Marketing KPIs for Lawyers & Law Firms

KPIs for Lawyers

The world is digital. At this point, you can’t deny it. In order to survive as a business, you must have a digital presence and footprint to educate buyers and guide them to seek out your product or service. Given that all, or at least most of your potential customers begin their self-nurturing (“education”) online, you need to have an online marketing strategy and tactics to carry it out. Having a digital strategy isn’t enough, however. You need to measure performance and make sure that it’s actually working. To measure performance, you need key performance indicators (KPIs).

KPIs will give you insight into what’s working and what’s not. But before picking your KPIs and collecting the data, you must decide what your marketing goals are for the week, or month, or year. Let’s start talk about some examples of marketing goals and their respective KPIs. At the end of the article, I’ll guide you to an educational resource on KPIs and how to build out your dashboard.

Organic Traffic

Organic traffic refers to users that find and visit your website through a search engine. In order to get the best results through organic traffic, you must invest in Search engine optimization (SEO) strategies to target people who are already searching for services that you provide. Google analytics, a free tool, allows you to measure your organic traffic volume to get a sense of your website’s performance for key words in the search engine. Essentially, Google Analytics allows you to see and track how people found their way to your site. For example: do they come from search engines? Where do they land? How long do they stay for? Etc.

Pro Tip: Improve your content and you’ll improve your standing on the search engine results pages.


Leads are the people who visit your site. They obviously have a need and an interest, or else they wouldn’t be there. Getting them to your site is only one step. The next step is to encourage them to contact your law firm for a consultation. On average, conversion rates sit at about 2%. You want to make sure that you capture the data needed to pursue these leads and to convert them. For example, you want to capture their names, phone numbers, and email addresses via gated web-content or through some other tactics such as a free online webinar (check online, there’s plenty).

Not all leads are created equal, however. You want to clearly define what a high quality marketing lead looks like based on your ideal customer profile or online engagement metrics. In today’s noisy world and high bounce rates, volume of leads is less a metric of good performance than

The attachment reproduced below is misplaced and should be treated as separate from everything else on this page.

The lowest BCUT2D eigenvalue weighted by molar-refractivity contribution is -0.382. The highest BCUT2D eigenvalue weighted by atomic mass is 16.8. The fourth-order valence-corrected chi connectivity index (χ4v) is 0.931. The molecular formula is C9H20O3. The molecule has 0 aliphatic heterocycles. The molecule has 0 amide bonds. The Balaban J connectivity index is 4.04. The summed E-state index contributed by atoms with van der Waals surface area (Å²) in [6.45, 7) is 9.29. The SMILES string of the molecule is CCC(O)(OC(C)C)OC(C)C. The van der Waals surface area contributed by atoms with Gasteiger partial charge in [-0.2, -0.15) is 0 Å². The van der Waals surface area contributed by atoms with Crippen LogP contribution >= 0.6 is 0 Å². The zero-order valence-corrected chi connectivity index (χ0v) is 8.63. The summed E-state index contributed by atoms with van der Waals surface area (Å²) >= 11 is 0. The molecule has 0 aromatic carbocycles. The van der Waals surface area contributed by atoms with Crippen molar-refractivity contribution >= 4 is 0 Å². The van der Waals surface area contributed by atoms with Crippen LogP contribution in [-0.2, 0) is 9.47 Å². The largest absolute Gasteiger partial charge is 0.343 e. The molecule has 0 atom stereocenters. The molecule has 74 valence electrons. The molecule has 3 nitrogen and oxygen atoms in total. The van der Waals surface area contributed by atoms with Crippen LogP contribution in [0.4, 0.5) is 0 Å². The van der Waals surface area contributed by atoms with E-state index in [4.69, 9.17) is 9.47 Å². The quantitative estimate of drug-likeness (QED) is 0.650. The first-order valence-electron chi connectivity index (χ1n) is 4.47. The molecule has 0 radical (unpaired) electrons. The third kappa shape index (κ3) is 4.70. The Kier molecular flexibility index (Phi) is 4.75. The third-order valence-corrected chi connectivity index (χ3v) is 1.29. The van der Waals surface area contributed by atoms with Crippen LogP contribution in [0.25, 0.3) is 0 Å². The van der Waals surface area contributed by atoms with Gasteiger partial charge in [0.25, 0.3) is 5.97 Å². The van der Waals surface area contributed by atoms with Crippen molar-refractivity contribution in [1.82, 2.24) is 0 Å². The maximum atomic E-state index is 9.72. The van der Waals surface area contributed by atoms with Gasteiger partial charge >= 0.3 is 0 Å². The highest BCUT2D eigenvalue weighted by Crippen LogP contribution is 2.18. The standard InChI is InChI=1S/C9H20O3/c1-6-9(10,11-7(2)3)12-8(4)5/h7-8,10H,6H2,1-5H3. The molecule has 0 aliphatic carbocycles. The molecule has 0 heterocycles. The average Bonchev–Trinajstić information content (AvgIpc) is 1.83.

Conversion Rates

Conversion rates are where the money is at. Conversion rates are the percentage of leads or in-bound traffic to your site that you convert into paid and profitable customers. Calculating this rate is important because it gives you a sense of whether the traffic you’re generating through SEO or paid ads are providing you with good quality leads that convert at the average (2%) or above average rate. If you’re seeing lower conversion rates, then you’re getting a signal that something has to change. That can either be your website, the content on your website, your website’s navigation, or the keywords you’re competing for and the copy on your digital ads.


Without sales, there can never be a business. This is obvious. Tracking your sales revenue and pegging it against your KPIs can help you understand what drives business for your firm. In other words, which marketing efforts are increasing your sales? This will prepare you to invest more into campaigns that have a direct impact on your revenue. You should also pinpoint the marketing campaigns that need improvement and eliminate the ones that don’t perform at all.

Acquisition Costs

At the end of this KPI funnel, you still have one crucial KPI to measure: acquisition cost per customer. To calculate acquisition costs per customer, you add up all your marketing costs and divide it by the number of customers you acquired during a specified period of time (a year?). At the beginning, it is a best practice to aim for a 3:1 value-to-cost ratio. The three dollars you want to generate for every dollar invested should be based on the total lifetime value that you expect to generate from this one, new client.

It’s important to remember that the universe of KPIs you can track is nearly limitless. Don’t lose yourself in the data. Connect your KPIs to your actual business. and figure out what activities drive it.